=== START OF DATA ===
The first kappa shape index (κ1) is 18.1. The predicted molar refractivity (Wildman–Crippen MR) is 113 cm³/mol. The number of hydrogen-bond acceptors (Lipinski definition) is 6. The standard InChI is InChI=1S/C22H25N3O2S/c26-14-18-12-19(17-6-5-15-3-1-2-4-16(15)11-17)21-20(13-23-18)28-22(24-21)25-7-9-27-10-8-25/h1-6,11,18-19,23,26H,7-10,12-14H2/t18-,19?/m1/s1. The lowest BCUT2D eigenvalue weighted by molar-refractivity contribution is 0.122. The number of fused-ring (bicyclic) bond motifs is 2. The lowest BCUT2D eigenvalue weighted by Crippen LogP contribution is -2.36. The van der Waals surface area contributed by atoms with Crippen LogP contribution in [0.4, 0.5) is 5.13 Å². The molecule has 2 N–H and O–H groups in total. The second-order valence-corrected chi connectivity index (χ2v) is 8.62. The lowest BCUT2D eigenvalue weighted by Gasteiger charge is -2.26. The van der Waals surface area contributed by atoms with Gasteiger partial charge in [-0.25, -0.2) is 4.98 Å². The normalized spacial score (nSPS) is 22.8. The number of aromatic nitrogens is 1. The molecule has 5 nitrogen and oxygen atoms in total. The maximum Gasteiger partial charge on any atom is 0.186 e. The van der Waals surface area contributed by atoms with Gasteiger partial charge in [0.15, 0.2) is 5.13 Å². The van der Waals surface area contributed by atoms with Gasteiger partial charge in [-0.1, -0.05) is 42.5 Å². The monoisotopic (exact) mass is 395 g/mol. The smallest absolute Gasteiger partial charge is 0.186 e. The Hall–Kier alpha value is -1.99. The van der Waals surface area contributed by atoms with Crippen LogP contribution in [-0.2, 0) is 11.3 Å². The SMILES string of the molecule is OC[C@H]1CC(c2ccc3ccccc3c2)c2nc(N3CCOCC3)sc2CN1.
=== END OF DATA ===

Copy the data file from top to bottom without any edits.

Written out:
The first kappa shape index (κ1) is 18.1. The predicted molar refractivity (Wildman–Crippen MR) is 113 cm³/mol. The number of hydrogen-bond acceptors (Lipinski definition) is 6. The standard InChI is InChI=1S/C22H25N3O2S/c26-14-18-12-19(17-6-5-15-3-1-2-4-16(15)11-17)21-20(13-23-18)28-22(24-21)25-7-9-27-10-8-25/h1-6,11,18-19,23,26H,7-10,12-14H2/t18-,19?/m1/s1. The lowest BCUT2D eigenvalue weighted by molar-refractivity contribution is 0.122. The number of fused-ring (bicyclic) bond motifs is 2. The lowest BCUT2D eigenvalue weighted by Crippen LogP contribution is -2.36. The van der Waals surface area contributed by atoms with Crippen LogP contribution in [0.4, 0.5) is 5.13 Å². The molecule has 2 N–H and O–H groups in total. The second-order valence-corrected chi connectivity index (χ2v) is 8.62. The lowest BCUT2D eigenvalue weighted by Gasteiger charge is -2.26. The van der Waals surface area contributed by atoms with Gasteiger partial charge in [-0.25, -0.2) is 4.98 Å². The normalized spacial score (nSPS) is 22.8. The number of aromatic nitrogens is 1. The molecule has 5 nitrogen and oxygen atoms in total. The maximum Gasteiger partial charge on any atom is 0.186 e. The van der Waals surface area contributed by atoms with Gasteiger partial charge in [0.15, 0.2) is 5.13 Å². The van der Waals surface area contributed by atoms with Gasteiger partial charge in [-0.1, -0.05) is 42.5 Å². The monoisotopic (exact) mass is 395 g/mol. The smallest absolute Gasteiger partial charge is 0.186 e. The Hall–Kier alpha value is -1.99. The van der Waals surface area contributed by atoms with Crippen LogP contribution in [-0.2, 0) is 11.3 Å². The SMILES string of the molecule is OC[C@H]1CC(c2ccc3ccccc3c2)c2nc(N3CCOCC3)sc2CN1.